Whether it’s moving, changing to a new activity, or heading back to school, change is hard. These transition skills for kids and parents help a lot!
Within the past year our family moved to a new house and we traveled within three different countries. In a few weeks, my four kids start a new school year. We are incredibly fortunate that these are all very positive changes and transitions in our lives, but change can still be hard! Today I’m sharing simple ways to build transition skills and make it easier for kids to cope with change in their lives.
When Change is Hard: 5 Transition Skills for Kids
Are you raising a child who struggles with change and transitions? These tips can transform your life!
1. Provide structure to help kids know what to expect.
It’s easy as adults to forget just how little control our children have over their lives. We tell them when to get up, when to go to bed, when to eat, when to play, when to stop playing. It’s no wonder that they struggle with transitions, or that they struggle to adapt to changes.
A visual schedule like the one shown above makes the day’s structure visible to even non-readers. Once children read, my kids use planners, a family calendar, and travel journals to stay organized when live feels hectic.
2. Give your child as much control as possible.
Wherever possible, let your child make decisions about things that impact their lives. This can be as simple as choosing to end an activity in 1 minute or 2 minutes. Let them choose between pre-approved outfits, activities, and foods to give them a feeling of control in a world where most choices are made by adults.
3. Use rituals and traditions to mark transitions.
Rituals and transitions provide markers that help us accept change! Birthday parties mark transitions to older ages that bring higher levels of personal responsibility. Bedtime stories help children transition from play time to sleep.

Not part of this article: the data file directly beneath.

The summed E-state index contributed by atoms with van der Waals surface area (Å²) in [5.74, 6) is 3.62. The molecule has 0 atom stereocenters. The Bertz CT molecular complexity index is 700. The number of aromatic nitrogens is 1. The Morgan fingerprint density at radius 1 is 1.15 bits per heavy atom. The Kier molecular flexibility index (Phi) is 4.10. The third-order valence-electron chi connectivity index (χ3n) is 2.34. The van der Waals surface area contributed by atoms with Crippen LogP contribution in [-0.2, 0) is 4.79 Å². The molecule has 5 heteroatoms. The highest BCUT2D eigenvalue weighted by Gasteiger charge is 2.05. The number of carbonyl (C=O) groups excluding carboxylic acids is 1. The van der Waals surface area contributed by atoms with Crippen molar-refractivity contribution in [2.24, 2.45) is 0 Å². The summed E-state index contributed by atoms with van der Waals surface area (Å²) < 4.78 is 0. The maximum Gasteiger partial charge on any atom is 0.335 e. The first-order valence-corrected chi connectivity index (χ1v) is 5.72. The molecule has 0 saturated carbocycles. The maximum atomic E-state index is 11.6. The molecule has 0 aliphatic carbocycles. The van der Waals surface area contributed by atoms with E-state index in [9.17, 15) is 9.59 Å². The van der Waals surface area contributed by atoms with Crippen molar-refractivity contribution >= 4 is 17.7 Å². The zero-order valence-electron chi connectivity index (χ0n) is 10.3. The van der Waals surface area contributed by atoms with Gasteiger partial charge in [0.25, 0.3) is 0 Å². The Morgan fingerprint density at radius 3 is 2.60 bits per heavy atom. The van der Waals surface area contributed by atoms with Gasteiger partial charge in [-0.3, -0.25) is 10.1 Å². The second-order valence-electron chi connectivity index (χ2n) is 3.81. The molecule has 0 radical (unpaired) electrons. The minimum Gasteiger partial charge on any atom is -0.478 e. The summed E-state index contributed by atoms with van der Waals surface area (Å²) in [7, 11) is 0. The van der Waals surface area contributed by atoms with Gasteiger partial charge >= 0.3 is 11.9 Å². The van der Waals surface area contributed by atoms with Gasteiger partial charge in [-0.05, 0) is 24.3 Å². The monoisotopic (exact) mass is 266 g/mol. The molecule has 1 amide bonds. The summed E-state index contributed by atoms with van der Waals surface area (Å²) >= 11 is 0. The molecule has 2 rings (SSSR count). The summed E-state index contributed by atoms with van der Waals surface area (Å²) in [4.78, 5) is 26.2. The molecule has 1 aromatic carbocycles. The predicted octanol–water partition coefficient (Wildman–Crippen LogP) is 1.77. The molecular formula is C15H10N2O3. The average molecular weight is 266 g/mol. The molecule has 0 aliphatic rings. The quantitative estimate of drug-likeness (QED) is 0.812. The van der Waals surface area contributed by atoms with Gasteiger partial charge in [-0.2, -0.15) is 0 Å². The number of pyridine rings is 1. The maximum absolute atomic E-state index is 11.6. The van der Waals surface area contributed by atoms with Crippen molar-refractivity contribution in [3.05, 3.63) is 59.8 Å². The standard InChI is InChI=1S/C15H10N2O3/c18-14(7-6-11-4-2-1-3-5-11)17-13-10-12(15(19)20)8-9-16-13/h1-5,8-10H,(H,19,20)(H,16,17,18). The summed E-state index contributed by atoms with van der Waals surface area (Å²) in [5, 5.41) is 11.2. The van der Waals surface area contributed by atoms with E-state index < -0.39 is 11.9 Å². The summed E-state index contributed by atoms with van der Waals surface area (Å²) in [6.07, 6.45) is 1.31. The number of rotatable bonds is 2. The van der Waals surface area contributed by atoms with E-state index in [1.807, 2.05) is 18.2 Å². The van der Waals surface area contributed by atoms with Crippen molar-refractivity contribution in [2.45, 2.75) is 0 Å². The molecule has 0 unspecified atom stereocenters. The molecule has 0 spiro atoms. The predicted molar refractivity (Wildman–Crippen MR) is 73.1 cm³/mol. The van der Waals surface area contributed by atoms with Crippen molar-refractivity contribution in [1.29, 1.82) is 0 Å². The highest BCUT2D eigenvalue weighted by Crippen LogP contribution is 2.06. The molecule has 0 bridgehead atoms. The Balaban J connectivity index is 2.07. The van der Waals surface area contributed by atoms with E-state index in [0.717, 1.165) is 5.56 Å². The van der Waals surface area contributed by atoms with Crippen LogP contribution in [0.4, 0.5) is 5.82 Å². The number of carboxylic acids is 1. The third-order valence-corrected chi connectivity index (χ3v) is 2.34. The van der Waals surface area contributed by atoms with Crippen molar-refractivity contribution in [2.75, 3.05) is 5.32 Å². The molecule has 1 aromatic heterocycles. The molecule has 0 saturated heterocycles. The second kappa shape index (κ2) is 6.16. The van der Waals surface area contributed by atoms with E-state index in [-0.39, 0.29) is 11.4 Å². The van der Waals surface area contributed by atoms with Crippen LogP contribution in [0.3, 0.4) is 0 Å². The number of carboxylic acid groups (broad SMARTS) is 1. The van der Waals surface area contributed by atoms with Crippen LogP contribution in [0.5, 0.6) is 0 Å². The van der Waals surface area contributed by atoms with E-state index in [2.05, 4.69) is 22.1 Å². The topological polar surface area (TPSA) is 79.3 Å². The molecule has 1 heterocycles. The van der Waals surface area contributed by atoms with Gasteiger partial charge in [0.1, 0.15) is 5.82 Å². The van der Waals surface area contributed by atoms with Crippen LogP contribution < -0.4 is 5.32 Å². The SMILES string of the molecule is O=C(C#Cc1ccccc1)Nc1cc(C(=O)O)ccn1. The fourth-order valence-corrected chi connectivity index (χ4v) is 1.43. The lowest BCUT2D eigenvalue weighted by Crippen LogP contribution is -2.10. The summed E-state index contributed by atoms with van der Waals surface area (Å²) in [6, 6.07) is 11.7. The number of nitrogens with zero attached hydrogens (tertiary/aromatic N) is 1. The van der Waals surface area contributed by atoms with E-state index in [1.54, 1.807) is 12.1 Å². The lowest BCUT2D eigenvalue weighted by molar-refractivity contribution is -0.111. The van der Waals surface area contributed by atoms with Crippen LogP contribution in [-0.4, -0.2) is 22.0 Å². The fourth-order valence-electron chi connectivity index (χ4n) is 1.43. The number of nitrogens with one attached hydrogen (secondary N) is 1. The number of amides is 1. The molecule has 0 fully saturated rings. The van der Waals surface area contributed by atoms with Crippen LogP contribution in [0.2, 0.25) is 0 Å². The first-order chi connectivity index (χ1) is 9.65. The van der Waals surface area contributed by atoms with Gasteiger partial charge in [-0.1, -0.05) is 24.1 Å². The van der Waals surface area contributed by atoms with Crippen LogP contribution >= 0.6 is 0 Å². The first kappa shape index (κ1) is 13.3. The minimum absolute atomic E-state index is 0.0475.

Even the simplest of rituals and traditions offer support and comfort to kids. That high five you offer your child as they get off the swing because it’s time to leave the playground is a ritual that marks the transition from playground to car. A hug goodbye helps your child make a smooth transition from school to home.
4. Find things you can hold onto that always remain constant.
Sometimes life has to be chaotic. A family emergency sends your everyday schedule out the window. A new baby wreaks havoc on the day to day life your older child assumed would never change. Parents and children get sick. Families move.
Wherever possible, look for simple things you can hold onto that remain constant. I sing the same song to my five-year-old every night at bedtime, no matter where we are. My children have journals they know they can always use as a safe space to voice joys, fears, and challenges. I tell my children goodbye before I leave the house, and goodnight as they go to bed. Something as simple as tracking the weather with your child can provide a sense of constancy and connection in the middle of stressful life changes.
5. Schedule time in nature to calm and process.
Nature is the ultimate relaxation tool! Taking a family walk outdoors where the kids lead the walk provides that relaxation while giving kids a healthy sense of control over their lives. Too busy for a walk? See if you can eat dinner outside. Find a playground where the kids can burn off energy while you take a break. Stuck indoors? Make time for open-ended play.